Moong bean soup is the perfect addition to a new mother’s postpartum diet. It is easy to digest, highly nourishing, and gives strength to the recovering mother. In Ayurveda, moong bean soup and kitchari are staples of a healthy vegetarian diet. It is also commonly used in the cleansing program of panchakarma. Split peeled moong beans, which are yellow and small in size, are called moong dal in India. They have a sweet and cooling energy, and can help heal conditions such as fever, diarrhea, eye problems and skin conditions. Yellow moong dal can be found in Indian food stores, in some health food stores, as well as online. Whole green moong may be easier to find, but requires soaking overnight as well as a longer cooking time. I recommend tracking down the yellow mung dal and having it as a staple in your vegetarian postpartum diet. This moong bean soup can be served at any phase of the postpartum window. Enjoy! 😋

Moong Bean Soup: Nourishing Mother After Birth

Prep Time 10 mins
Cook Time 2 hrs
Total Time 2 hrs 10 mins
Servings: 2 -3 servings
Author: Ameya Duprey

Ingredients

Instructions

  • Soak split peeled moong beans at least 1 hour. Drain.
  • Add ghee to heavy bottomed saucepan and turn on medium heat.
  • Add garlic and allow to lightly brown.
  • Add cumin, garam masala and cinnamon stick and fry 30 seconds more.
  • Add fresh grated ginger, sugar and cayenne.
  • When the mix begins to caramelize and turn a reddish brown color, add the moong beans and stir-fry one minute.
  • Add the water, turmeric and optional tamarind.
  • Bring to a boil and reduce heat to a simmer.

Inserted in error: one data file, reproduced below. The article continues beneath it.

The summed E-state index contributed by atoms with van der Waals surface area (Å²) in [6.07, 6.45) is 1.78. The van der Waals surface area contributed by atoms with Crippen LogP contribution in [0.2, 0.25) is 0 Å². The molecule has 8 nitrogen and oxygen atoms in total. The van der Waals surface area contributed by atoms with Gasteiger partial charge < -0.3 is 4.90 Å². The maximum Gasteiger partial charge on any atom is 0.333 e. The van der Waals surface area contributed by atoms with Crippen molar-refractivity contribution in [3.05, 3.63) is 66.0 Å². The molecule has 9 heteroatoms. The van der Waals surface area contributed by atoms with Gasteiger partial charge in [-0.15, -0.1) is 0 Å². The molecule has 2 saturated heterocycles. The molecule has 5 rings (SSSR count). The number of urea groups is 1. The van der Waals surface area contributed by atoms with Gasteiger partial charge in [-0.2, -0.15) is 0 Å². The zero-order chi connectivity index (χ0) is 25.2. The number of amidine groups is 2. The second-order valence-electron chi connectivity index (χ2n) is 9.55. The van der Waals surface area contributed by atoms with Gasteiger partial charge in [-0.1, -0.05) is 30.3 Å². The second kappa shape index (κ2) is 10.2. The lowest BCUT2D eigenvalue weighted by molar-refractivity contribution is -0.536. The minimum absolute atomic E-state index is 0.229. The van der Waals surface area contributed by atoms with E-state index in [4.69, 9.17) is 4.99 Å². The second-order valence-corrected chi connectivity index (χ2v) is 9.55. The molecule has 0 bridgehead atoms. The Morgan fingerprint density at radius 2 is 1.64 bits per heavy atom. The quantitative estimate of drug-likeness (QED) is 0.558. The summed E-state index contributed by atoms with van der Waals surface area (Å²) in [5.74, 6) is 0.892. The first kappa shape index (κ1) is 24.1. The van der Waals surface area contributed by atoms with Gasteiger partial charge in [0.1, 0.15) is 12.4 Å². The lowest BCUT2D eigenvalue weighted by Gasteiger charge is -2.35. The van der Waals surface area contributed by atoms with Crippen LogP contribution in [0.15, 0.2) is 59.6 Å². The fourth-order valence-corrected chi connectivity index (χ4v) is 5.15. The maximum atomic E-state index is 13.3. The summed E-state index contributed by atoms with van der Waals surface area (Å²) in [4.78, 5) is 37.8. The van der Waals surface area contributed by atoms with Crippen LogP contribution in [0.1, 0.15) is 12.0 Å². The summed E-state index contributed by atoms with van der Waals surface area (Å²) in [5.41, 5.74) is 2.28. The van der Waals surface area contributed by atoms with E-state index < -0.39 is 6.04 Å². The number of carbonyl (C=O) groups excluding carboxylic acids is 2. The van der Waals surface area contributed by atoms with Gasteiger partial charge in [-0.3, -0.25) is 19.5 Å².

• Cook 2 hours.

Notes

* This dish can be made in a slow-cooker relatively effortlessly. Set it on high. Add the water, moong beans and turmeric. Stir-fry the rest of the spices and add to the slow-cooker. Cook until soft.

4 Comments

  1. Amber Star Merkens

    How much water?

    Reply
    • Ameya

      6 Cups water! Thanks for asking, I’ve updated the post.

      Reply
  2. Tonnae

    Very interesting tasting soup. I made some for my daughter in law for her postpartum care. Just curious what the purpose and or benefit of the sugar is. And also would there be any detriment to the value of the soup if I added some carrots and celery? Thanks Ameya! I’m new to your site and quite enjoying it here!

    Reply
    • Ameya

      Hi Tonnae,

      As far as the sugar, when you combine it with the spices and oil, it carmelizes into a reddish brown spice paste. It’s kind of synergistic in that way. It’s one of the special techniques of Indian spicing. It’s also cooling, which counteracts the heat of the other spices. As far as the carrots and celery, carrots are ok after 5-7 days. Celery is not really recommended but you could try if you stir fry it in generous amounts of oil.

      Reply

I invite your questions and comments

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